UK FX Turnover On the Rise

Terry Flanagan

Average daily turnover in the UK foreign exchange market has increased by 47% in the last three years according to the Bank of England’s latest survey.

The Bank of England said in its fourth quarter bulletin that according to the three-yearly foreign exchange survey, average daily turnover in the UK was $2,726bn in April 2013, 47% higher than in April 2010.

The report said: “The United Kingdom recorded the largest increase in turnover and strengthened its position as the centre of FX activity, accounting for 41% of the global market in 2013, up from 37% in 2010.”

Turnover for over-the-counter interest rate derivatives increased by 9% over the same three-year period to $1,348bn per day.

One of the contributors to the increase in turnover was the jump in  the volume of Japanese yen trades during the latter part of the three-year period, which the Bank of England said was due to monetary and fiscal policy changes in Japan.

The proportion of turnover involving Japanese yen increased from 17% 23%. The report said: “This reflects the large increase in US dollar/yen trades to an average of US$516bn per day, more than double the level in April 2010.”

The US dollar remained the dominant currency with 88% of all trades in the UK FX market having one side denominated in dollars. The euro remained in second place but its market share fell from 44% to 37%.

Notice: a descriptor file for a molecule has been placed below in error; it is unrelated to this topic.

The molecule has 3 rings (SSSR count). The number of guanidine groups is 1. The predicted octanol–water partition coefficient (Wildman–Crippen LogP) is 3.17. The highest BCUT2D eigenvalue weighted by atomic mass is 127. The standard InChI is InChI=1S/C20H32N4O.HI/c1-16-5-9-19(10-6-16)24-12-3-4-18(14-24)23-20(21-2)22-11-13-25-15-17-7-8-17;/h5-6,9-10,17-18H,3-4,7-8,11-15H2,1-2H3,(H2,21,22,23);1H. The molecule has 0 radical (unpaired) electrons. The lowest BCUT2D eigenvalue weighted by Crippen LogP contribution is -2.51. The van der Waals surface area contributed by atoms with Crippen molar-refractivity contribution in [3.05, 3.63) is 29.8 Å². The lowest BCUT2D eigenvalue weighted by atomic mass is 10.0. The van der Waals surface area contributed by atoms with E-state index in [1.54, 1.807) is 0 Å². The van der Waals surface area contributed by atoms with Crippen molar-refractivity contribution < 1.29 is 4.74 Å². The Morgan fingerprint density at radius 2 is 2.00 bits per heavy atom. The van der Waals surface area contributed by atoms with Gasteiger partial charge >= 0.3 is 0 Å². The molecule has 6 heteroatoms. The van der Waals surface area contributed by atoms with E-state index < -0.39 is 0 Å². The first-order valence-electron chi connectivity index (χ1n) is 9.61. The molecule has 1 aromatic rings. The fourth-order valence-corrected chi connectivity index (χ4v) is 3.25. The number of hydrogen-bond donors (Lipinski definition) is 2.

Another reason for the increase in turnover was improvements in technology and increased demand for electronic trading. More than half of trading, 55%, was electronic but trading executed directly over the phone still remained 26% of total turnover.

The report said: “Although these advances in electronic trading continued to open access to the market for a wider range of FX market participants than in the past, contacts noted that the marginal benefit of further advances for end-customers had declined over the past three years.”

In a similar fashion to equities, the rise electronic FX trading venues has led to a fragmentation of liquidity. The report said: “Contacts noted that the market has become more complex as a result, with investors finding it difficult to judge the depth of the market as a whole or what volumes it would be possible to transact, at a given price.”

This month Caplin Systems launched a hosted, managed service to allow smaller banks to offer a single-dealer platform for foreign exchange, as such systems are expected to attract more volumes under new derivatives rules.

Paul Caplin, chief executive of Caplin Systems told Markets Media this month: “The FX market has been the most lightly regulated of the OTC markets and has continued to grow fast. As a result, many banks are continuing to invest in this asset class.”

The three-yearly survey was conducted by the Bank of England in April covering the business of 47 institutions (both UK-owned and foreign-owned) located in the UK.

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